Much to your blogstress's dismay, she finds that the denizens of her beloved homeland have thrown the typically Democratic Garden State into play as a battleground. It appears to be a homeland security thing.
The largest number of undecided voters live in North Jersey which, in many ways, is a sort of the sixth boro of New York City. There many people saw the World Trade Center fall with their own eyes, and some 700 New Jerseyans lost their lives that day in the attacks.
Somehow that trauma has drawn ordinarily Democratic voters to President Bush, on the premise that he is somehow better able to protect them and the homeland from the schemes of the terrorists. And this perception could cost Sen. John Kerry the election, since it's hard to imagine how he can win without Jersey's 15 electoral votes.
On Monday, the president will make a rare visit to New Jersey to deliver what is being billed as a major address on homeland security. At this stage in the campaign, the only reason the president would make a personal appearance there was if his advisors thought he had a good chance of winning those 15 votes. The volatile situation in Jerseyland is serious enought to have drawn the attention of the Washington Post.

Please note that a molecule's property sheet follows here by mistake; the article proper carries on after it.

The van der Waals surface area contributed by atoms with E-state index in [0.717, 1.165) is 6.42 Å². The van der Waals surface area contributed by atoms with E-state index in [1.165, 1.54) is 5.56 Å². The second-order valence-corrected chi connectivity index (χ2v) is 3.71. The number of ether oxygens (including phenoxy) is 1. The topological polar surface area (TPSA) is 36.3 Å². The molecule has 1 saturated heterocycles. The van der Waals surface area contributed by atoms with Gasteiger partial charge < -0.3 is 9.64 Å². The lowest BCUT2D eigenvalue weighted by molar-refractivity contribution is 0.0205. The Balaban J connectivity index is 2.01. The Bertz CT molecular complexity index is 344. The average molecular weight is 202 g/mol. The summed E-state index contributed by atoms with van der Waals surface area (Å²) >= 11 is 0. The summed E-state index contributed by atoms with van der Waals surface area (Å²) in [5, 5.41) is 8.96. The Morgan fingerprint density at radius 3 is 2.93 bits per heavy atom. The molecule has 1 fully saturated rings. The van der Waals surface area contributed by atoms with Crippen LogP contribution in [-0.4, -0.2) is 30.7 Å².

The dark irony in all of this is the president's actual record
on homeland security. Since April, the Border Patrol and the Bureau of Customs and Border Protection have worked under a hiring freeze, meaning that if an officer leaves or retires, he or she can't be replaced. While offers struggle with faulty equipment of the most basic sort--radios, patrol cars, expired body armor--DHS bigs spend millions on high-tech toys whose purchase lines the pockets of defense contractors.
At the Bureau of Customs and Immigration Enforcement a spending freeze has taken effect that has caused some officers to be turned away at the gas pump when trying to fill the tanks of their official vehicles; their government credit cards were refused.
Your blogstress has deep compassion for what her countrypeople suffered on September 11, 2001. And because of that, she begs them to examine the record, not the posture. Anybody can stroll into disaster and speak into a bullhorn. But someone committed to the safety of everyday people would not have the nation's homeland security enforcers on a budget that deprives them of the most basic resources.